Predicting the price of any cryptocurrency is difficult. But if you’re watching the live charts and looking for signs, it helps to know what kinds of data points are likely to correlate with price, and what kinds of data points are not. Interestingly, this varies quite a bit depending on which coin you’re talking about.
Consider, for example, the chart below, which uses Coin Metrics data to visualize Pearson correlations for the top 20 cryptocurrencies on CoinMarketCap as of January 13 (with the exception of stablecoins and Cosmos, for which Coin Metrics does not have data).
On the scale below, a score of 1 would reflect a perfect positive correlation (the movements of the two variables over time always correlate) and a score of -1 would reflect a perfect negative correlation (the movements of the two variables never correlate).
In this data we can see that Bitcoin, for example, behaves much as we might expect. Both the number of transactions and the number of active addresses appear to correlate fairly positively with its price. This makes sense, of course — the more people are using and transacting with Bitcoin, the higher we might logically expect the price to be. More people and more transactions means greater demand, while Bitcoin’s supply is relatively static.
But it’s interesting to note that this isn’t the case for all coins. For Bitcoin Cash and Bitcoin SV, for example, there seems to be no correlation between the token’s price and network transaction activity. A few tokens, such as Binance Coin, TRON, and Tezos, seem to have a mild correlation between increased transaction counts and price drops.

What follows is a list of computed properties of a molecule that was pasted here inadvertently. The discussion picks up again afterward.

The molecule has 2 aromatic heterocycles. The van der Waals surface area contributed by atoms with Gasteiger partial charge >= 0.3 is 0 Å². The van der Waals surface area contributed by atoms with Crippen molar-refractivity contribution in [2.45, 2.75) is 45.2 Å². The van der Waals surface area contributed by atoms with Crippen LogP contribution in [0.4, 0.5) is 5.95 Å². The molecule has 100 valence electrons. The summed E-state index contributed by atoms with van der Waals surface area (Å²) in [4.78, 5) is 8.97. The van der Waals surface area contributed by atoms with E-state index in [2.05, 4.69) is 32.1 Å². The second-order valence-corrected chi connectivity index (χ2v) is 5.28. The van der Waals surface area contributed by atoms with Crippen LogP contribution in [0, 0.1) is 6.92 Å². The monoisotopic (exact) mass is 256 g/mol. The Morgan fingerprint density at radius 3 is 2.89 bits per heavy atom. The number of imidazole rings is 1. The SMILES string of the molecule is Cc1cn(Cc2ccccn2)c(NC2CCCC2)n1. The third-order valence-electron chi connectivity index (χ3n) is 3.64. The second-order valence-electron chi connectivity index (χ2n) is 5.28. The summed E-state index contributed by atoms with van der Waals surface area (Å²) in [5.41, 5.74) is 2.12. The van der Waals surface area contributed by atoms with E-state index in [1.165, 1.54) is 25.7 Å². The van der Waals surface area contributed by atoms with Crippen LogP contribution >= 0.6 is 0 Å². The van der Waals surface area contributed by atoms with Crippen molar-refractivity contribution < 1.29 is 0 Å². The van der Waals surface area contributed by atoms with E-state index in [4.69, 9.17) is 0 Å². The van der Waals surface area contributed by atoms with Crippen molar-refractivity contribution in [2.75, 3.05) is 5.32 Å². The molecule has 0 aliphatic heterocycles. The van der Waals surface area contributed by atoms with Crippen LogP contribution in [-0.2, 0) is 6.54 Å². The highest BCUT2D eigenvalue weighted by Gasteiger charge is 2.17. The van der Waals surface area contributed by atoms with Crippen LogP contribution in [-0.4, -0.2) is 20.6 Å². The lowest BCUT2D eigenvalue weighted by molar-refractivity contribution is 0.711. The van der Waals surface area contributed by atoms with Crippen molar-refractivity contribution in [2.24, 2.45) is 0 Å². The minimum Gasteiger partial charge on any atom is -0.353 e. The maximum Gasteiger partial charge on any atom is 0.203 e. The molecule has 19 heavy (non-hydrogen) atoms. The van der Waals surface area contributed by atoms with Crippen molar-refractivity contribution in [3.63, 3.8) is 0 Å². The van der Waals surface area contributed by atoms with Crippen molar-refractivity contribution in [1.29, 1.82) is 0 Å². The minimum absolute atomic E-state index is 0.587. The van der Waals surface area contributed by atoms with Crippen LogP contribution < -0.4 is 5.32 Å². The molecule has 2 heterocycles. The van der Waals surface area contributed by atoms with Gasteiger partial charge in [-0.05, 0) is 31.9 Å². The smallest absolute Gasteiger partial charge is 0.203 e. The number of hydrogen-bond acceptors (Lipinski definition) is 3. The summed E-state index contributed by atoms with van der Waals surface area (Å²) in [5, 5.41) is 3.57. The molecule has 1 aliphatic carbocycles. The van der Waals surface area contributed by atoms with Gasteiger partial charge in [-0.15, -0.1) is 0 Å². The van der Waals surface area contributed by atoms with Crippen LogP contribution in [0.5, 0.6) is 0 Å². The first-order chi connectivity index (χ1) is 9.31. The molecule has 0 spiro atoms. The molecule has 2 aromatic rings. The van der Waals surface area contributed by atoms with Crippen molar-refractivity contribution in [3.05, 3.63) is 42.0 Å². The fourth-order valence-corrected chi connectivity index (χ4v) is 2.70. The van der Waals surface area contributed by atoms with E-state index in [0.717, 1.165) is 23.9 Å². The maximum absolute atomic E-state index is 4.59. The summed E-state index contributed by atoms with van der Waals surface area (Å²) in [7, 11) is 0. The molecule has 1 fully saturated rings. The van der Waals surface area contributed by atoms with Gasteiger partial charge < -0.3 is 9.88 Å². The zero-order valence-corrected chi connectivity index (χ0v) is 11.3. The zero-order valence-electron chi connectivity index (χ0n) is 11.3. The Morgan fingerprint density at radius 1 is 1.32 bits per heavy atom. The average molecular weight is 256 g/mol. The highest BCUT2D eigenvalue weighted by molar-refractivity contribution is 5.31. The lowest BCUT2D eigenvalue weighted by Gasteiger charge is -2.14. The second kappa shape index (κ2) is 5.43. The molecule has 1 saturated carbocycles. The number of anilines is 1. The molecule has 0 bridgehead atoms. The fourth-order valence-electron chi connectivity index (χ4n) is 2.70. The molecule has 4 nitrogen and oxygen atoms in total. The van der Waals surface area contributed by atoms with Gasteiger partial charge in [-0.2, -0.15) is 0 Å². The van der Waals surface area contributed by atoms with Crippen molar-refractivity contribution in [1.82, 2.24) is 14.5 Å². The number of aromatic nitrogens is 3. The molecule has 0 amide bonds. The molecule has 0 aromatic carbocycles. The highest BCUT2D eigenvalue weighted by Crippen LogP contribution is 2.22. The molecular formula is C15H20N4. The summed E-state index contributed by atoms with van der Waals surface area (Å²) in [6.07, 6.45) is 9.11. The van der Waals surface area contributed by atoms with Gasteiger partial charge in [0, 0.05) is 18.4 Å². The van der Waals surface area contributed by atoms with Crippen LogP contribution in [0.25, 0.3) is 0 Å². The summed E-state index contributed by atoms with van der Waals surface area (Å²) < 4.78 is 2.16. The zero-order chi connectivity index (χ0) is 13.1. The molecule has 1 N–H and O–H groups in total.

And while active addresses are at least somewhat correlated with price for most tokens, others — particularly Bitcoin SV, TRON, Tezos, and Huobi token — don’t seem to show any correlation at all between price and active address count. Monero has no active address count due to the way its privacy-focused blockchain handles transactions.
Since each coin’s full history on Coin Metrics is reflected in the chart, comparing them to each other is, admittedly, a little unfair. The chart below, which displays the same thing using data from Jan 1, 2018 through Jan 12, 2020, makes a more direct comparison (although some of these tokens have been around fewer than two years) at the price of reduced historical accuracy for some of the older tokens:
Of course, this doesn’t mean that you should rush to buy BNB, for example, just because you saw a live active address count jump. Correlation doesn’t necessarily reflect causation, after all, and an analysis of historical correlation patterns may not have any predictive power for the future.
Still, it’s interesting to see which token prices seem to move more closely with these fundamental network metrics, and which tokens are more divorced from them.